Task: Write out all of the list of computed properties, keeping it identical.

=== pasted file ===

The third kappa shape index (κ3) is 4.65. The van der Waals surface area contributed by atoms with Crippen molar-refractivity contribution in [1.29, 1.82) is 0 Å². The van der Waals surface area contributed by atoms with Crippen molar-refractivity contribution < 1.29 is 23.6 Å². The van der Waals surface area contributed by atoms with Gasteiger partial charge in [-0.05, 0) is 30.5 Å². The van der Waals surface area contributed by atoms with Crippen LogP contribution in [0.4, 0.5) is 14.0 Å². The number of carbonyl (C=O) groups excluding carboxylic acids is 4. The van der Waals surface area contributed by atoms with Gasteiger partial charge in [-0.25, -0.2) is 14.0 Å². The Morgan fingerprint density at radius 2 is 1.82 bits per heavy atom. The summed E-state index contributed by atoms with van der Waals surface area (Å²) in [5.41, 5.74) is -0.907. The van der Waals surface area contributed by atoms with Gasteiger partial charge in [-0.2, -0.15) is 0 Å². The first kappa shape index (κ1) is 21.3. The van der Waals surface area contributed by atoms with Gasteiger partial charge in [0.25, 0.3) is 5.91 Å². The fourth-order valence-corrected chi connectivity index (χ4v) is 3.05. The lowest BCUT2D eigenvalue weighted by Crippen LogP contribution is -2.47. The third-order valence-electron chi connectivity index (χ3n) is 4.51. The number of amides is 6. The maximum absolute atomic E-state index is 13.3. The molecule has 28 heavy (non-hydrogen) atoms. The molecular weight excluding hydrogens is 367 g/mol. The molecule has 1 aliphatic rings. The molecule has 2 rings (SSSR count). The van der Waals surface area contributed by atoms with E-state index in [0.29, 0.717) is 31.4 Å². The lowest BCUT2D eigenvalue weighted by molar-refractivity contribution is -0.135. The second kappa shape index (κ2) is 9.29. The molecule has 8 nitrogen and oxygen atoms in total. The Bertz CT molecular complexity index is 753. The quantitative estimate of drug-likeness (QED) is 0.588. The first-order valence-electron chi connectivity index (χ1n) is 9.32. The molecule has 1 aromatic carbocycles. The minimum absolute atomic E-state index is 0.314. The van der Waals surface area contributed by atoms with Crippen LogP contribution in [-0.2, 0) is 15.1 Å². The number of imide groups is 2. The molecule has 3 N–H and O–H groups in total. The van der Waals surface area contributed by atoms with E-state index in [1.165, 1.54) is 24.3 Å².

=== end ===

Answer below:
The third kappa shape index (κ3) is 4.65. The van der Waals surface area contributed by atoms with Crippen molar-refractivity contribution in [1.29, 1.82) is 0 Å². The van der Waals surface area contributed by atoms with Crippen molar-refractivity contribution < 1.29 is 23.6 Å². The van der Waals surface area contributed by atoms with Gasteiger partial charge in [-0.05, 0) is 30.5 Å². The van der Waals surface area contributed by atoms with Crippen LogP contribution in [0.4, 0.5) is 14.0 Å². The number of carbonyl (C=O) groups excluding carboxylic acids is 4. The van der Waals surface area contributed by atoms with Gasteiger partial charge in [-0.25, -0.2) is 14.0 Å². The Morgan fingerprint density at radius 2 is 1.82 bits per heavy atom. The summed E-state index contributed by atoms with van der Waals surface area (Å²) in [5.41, 5.74) is -0.907. The van der Waals surface area contributed by atoms with Gasteiger partial charge in [-0.2, -0.15) is 0 Å². The first kappa shape index (κ1) is 21.3. The van der Waals surface area contributed by atoms with Gasteiger partial charge in [0.25, 0.3) is 5.91 Å². The fourth-order valence-corrected chi connectivity index (χ4v) is 3.05. The lowest BCUT2D eigenvalue weighted by Crippen LogP contribution is -2.47. The third-order valence-electron chi connectivity index (χ3n) is 4.51. The number of amides is 6. The maximum absolute atomic E-state index is 13.3. The molecule has 28 heavy (non-hydrogen) atoms. The molecular weight excluding hydrogens is 367 g/mol. The molecule has 1 aliphatic rings. The molecule has 2 rings (SSSR count). The van der Waals surface area contributed by atoms with E-state index in [0.29, 0.717) is 31.4 Å². The lowest BCUT2D eigenvalue weighted by molar-refractivity contribution is -0.135. The second kappa shape index (κ2) is 9.29. The molecule has 8 nitrogen and oxygen atoms in total. The Bertz CT molecular complexity index is 753. The quantitative estimate of drug-likeness (QED) is 0.588. The first-order valence-electron chi connectivity index (χ1n) is 9.32. The molecule has 1 aromatic carbocycles. The minimum absolute atomic E-state index is 0.314. The van der Waals surface area contributed by atoms with Crippen LogP contribution in [-0.2, 0) is 15.1 Å². The number of imide groups is 2. The molecule has 3 N–H and O–H groups in total. The van der Waals surface area contributed by atoms with E-state index in [1.165, 1.54) is 24.3 Å².